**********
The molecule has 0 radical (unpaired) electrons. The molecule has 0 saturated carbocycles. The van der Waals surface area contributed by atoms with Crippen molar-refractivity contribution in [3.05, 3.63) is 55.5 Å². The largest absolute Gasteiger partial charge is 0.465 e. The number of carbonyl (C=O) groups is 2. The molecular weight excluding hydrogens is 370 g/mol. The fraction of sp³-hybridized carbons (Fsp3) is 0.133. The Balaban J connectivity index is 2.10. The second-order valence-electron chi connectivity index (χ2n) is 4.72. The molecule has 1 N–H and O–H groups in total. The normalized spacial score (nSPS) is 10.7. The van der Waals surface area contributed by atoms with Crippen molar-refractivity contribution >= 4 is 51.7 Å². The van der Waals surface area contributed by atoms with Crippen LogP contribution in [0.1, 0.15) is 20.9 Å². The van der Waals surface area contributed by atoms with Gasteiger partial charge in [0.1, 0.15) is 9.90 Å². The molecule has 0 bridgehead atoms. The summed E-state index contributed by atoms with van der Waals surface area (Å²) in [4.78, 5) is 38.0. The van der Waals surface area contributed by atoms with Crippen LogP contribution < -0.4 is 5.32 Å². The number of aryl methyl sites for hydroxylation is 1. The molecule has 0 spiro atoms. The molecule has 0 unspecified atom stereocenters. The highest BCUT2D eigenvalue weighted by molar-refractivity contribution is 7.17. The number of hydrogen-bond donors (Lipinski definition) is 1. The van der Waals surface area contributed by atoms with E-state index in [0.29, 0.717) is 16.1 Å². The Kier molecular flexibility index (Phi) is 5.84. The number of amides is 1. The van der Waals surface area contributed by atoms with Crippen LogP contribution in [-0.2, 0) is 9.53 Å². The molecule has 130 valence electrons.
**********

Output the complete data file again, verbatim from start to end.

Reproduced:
The molecule has 0 radical (unpaired) electrons. The molecule has 0 saturated carbocycles. The van der Waals surface area contributed by atoms with Crippen molar-refractivity contribution in [3.05, 3.63) is 55.5 Å². The largest absolute Gasteiger partial charge is 0.465 e. The number of carbonyl (C=O) groups is 2. The molecular weight excluding hydrogens is 370 g/mol. The fraction of sp³-hybridized carbons (Fsp3) is 0.133. The Balaban J connectivity index is 2.10. The second-order valence-electron chi connectivity index (χ2n) is 4.72. The molecule has 1 N–H and O–H groups in total. The normalized spacial score (nSPS) is 10.7. The van der Waals surface area contributed by atoms with Crippen molar-refractivity contribution >= 4 is 51.7 Å². The van der Waals surface area contributed by atoms with Crippen LogP contribution in [0.1, 0.15) is 20.9 Å². The van der Waals surface area contributed by atoms with Gasteiger partial charge in [0.1, 0.15) is 9.90 Å². The molecule has 0 bridgehead atoms. The summed E-state index contributed by atoms with van der Waals surface area (Å²) in [4.78, 5) is 38.0. The van der Waals surface area contributed by atoms with Crippen LogP contribution < -0.4 is 5.32 Å². The number of aryl methyl sites for hydroxylation is 1. The molecule has 0 spiro atoms. The molecule has 0 unspecified atom stereocenters. The highest BCUT2D eigenvalue weighted by molar-refractivity contribution is 7.17. The number of hydrogen-bond donors (Lipinski definition) is 1. The van der Waals surface area contributed by atoms with E-state index in [0.29, 0.717) is 16.1 Å². The Kier molecular flexibility index (Phi) is 5.84. The number of amides is 1. The van der Waals surface area contributed by atoms with Crippen LogP contribution in [-0.2, 0) is 9.53 Å². The molecule has 130 valence electrons.